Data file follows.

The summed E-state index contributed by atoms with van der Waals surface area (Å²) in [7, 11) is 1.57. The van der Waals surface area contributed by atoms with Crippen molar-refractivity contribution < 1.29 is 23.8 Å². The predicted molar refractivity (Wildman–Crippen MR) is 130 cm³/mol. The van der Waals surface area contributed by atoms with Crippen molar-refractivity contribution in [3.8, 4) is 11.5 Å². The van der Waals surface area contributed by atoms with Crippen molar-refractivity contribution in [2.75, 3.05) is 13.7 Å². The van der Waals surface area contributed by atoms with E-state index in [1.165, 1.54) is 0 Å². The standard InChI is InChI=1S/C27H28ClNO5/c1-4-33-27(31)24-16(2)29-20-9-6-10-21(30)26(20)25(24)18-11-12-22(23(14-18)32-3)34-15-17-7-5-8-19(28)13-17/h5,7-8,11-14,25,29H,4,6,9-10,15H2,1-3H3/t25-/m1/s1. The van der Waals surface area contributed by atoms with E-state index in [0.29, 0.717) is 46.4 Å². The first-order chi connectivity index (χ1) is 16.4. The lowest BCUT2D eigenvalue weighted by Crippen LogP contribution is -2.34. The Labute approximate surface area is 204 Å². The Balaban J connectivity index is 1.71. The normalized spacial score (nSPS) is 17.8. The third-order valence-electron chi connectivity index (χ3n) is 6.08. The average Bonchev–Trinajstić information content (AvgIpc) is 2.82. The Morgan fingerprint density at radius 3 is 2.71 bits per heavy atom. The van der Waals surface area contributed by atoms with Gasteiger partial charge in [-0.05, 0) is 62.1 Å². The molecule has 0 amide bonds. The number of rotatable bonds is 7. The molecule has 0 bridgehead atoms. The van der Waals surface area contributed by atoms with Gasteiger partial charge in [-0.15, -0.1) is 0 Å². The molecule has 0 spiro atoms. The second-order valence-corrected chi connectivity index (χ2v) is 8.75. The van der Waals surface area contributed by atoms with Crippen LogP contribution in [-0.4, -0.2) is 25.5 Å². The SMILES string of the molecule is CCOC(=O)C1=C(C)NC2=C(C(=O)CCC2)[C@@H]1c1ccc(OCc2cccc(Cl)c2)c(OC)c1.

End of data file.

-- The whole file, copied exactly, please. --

The summed E-state index contributed by atoms with van der Waals surface area (Å²) in [7, 11) is 1.57. The van der Waals surface area contributed by atoms with Crippen molar-refractivity contribution < 1.29 is 23.8 Å². The predicted molar refractivity (Wildman–Crippen MR) is 130 cm³/mol. The van der Waals surface area contributed by atoms with Crippen molar-refractivity contribution in [3.8, 4) is 11.5 Å². The van der Waals surface area contributed by atoms with Crippen molar-refractivity contribution in [2.75, 3.05) is 13.7 Å². The van der Waals surface area contributed by atoms with E-state index in [1.165, 1.54) is 0 Å². The standard InChI is InChI=1S/C27H28ClNO5/c1-4-33-27(31)24-16(2)29-20-9-6-10-21(30)26(20)25(24)18-11-12-22(23(14-18)32-3)34-15-17-7-5-8-19(28)13-17/h5,7-8,11-14,25,29H,4,6,9-10,15H2,1-3H3/t25-/m1/s1. The van der Waals surface area contributed by atoms with E-state index in [0.29, 0.717) is 46.4 Å². The first-order chi connectivity index (χ1) is 16.4. The lowest BCUT2D eigenvalue weighted by Crippen LogP contribution is -2.34. The Labute approximate surface area is 204 Å². The Balaban J connectivity index is 1.71. The normalized spacial score (nSPS) is 17.8. The third-order valence-electron chi connectivity index (χ3n) is 6.08. The average Bonchev–Trinajstić information content (AvgIpc) is 2.82. The Morgan fingerprint density at radius 3 is 2.71 bits per heavy atom. The van der Waals surface area contributed by atoms with Gasteiger partial charge in [-0.05, 0) is 62.1 Å². The molecule has 0 amide bonds. The number of rotatable bonds is 7. The molecule has 0 bridgehead atoms. The van der Waals surface area contributed by atoms with Gasteiger partial charge in [-0.15, -0.1) is 0 Å². The molecule has 0 spiro atoms. The second-order valence-corrected chi connectivity index (χ2v) is 8.75. The van der Waals surface area contributed by atoms with Crippen LogP contribution in [-0.4, -0.2) is 25.5 Å². The SMILES string of the molecule is CCOC(=O)C1=C(C)NC2=C(C(=O)CCC2)[C@@H]1c1ccc(OCc2cccc(Cl)c2)c(OC)c1.